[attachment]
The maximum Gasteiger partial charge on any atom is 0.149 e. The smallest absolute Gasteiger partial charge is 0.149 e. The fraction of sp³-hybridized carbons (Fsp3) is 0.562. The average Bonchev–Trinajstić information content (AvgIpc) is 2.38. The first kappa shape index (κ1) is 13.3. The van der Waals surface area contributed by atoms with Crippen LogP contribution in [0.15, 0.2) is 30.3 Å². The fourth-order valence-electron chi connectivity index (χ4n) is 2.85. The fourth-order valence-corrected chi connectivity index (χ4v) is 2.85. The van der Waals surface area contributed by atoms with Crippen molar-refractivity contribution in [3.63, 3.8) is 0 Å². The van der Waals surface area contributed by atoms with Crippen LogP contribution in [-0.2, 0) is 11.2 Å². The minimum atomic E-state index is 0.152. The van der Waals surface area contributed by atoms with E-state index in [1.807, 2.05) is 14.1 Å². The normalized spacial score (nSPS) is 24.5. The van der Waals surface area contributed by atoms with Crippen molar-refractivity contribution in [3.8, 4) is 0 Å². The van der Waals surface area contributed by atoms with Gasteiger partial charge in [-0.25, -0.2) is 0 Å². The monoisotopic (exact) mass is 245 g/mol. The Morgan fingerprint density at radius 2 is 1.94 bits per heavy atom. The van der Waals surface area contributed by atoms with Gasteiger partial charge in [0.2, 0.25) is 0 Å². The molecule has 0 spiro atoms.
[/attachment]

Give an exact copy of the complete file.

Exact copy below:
The maximum Gasteiger partial charge on any atom is 0.149 e. The smallest absolute Gasteiger partial charge is 0.149 e. The fraction of sp³-hybridized carbons (Fsp3) is 0.562. The average Bonchev–Trinajstić information content (AvgIpc) is 2.38. The first kappa shape index (κ1) is 13.3. The van der Waals surface area contributed by atoms with Crippen LogP contribution in [0.15, 0.2) is 30.3 Å². The fourth-order valence-electron chi connectivity index (χ4n) is 2.85. The fourth-order valence-corrected chi connectivity index (χ4v) is 2.85. The van der Waals surface area contributed by atoms with Crippen molar-refractivity contribution in [3.63, 3.8) is 0 Å². The van der Waals surface area contributed by atoms with Crippen LogP contribution in [-0.2, 0) is 11.2 Å². The minimum atomic E-state index is 0.152. The van der Waals surface area contributed by atoms with E-state index in [1.807, 2.05) is 14.1 Å². The normalized spacial score (nSPS) is 24.5. The van der Waals surface area contributed by atoms with Crippen molar-refractivity contribution in [3.8, 4) is 0 Å². The van der Waals surface area contributed by atoms with Gasteiger partial charge in [-0.25, -0.2) is 0 Å². The monoisotopic (exact) mass is 245 g/mol. The Morgan fingerprint density at radius 2 is 1.94 bits per heavy atom. The van der Waals surface area contributed by atoms with Gasteiger partial charge in [0.2, 0.25) is 0 Å². The molecule has 0 spiro atoms.